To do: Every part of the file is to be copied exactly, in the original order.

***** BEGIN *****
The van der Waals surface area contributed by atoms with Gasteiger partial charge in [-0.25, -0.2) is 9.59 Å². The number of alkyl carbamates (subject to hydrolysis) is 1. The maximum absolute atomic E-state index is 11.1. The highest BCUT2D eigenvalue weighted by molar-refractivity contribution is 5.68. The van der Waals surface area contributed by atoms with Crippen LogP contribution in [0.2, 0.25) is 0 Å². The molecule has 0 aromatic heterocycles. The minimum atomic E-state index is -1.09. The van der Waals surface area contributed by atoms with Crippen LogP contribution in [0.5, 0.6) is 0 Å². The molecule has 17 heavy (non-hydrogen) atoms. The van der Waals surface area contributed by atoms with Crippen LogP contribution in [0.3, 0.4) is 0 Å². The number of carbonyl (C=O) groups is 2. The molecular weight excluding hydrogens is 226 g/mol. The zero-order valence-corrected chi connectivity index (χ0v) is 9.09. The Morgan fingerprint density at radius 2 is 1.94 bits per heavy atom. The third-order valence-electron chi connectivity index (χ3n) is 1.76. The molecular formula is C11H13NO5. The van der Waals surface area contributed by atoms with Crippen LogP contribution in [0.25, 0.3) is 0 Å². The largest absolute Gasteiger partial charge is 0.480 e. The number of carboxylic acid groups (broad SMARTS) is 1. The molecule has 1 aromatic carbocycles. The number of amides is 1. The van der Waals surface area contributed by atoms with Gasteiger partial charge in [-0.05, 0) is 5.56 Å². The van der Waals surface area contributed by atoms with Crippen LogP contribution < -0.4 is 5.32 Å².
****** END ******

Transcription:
The van der Waals surface area contributed by atoms with Gasteiger partial charge in [-0.25, -0.2) is 9.59 Å². The number of alkyl carbamates (subject to hydrolysis) is 1. The maximum absolute atomic E-state index is 11.1. The highest BCUT2D eigenvalue weighted by molar-refractivity contribution is 5.68. The van der Waals surface area contributed by atoms with Crippen LogP contribution in [0.2, 0.25) is 0 Å². The molecule has 0 aromatic heterocycles. The minimum atomic E-state index is -1.09. The van der Waals surface area contributed by atoms with Crippen LogP contribution in [0.5, 0.6) is 0 Å². The molecule has 17 heavy (non-hydrogen) atoms. The van der Waals surface area contributed by atoms with Crippen LogP contribution in [0.3, 0.4) is 0 Å². The number of carbonyl (C=O) groups is 2. The molecular weight excluding hydrogens is 226 g/mol. The zero-order valence-corrected chi connectivity index (χ0v) is 9.09. The Morgan fingerprint density at radius 2 is 1.94 bits per heavy atom. The third-order valence-electron chi connectivity index (χ3n) is 1.76. The molecular formula is C11H13NO5. The van der Waals surface area contributed by atoms with Crippen LogP contribution in [0.25, 0.3) is 0 Å². The largest absolute Gasteiger partial charge is 0.480 e. The number of carboxylic acid groups (broad SMARTS) is 1. The molecule has 1 aromatic carbocycles. The number of amides is 1. The van der Waals surface area contributed by atoms with Gasteiger partial charge in [-0.05, 0) is 5.56 Å². The van der Waals surface area contributed by atoms with Crippen LogP contribution < -0.4 is 5.32 Å².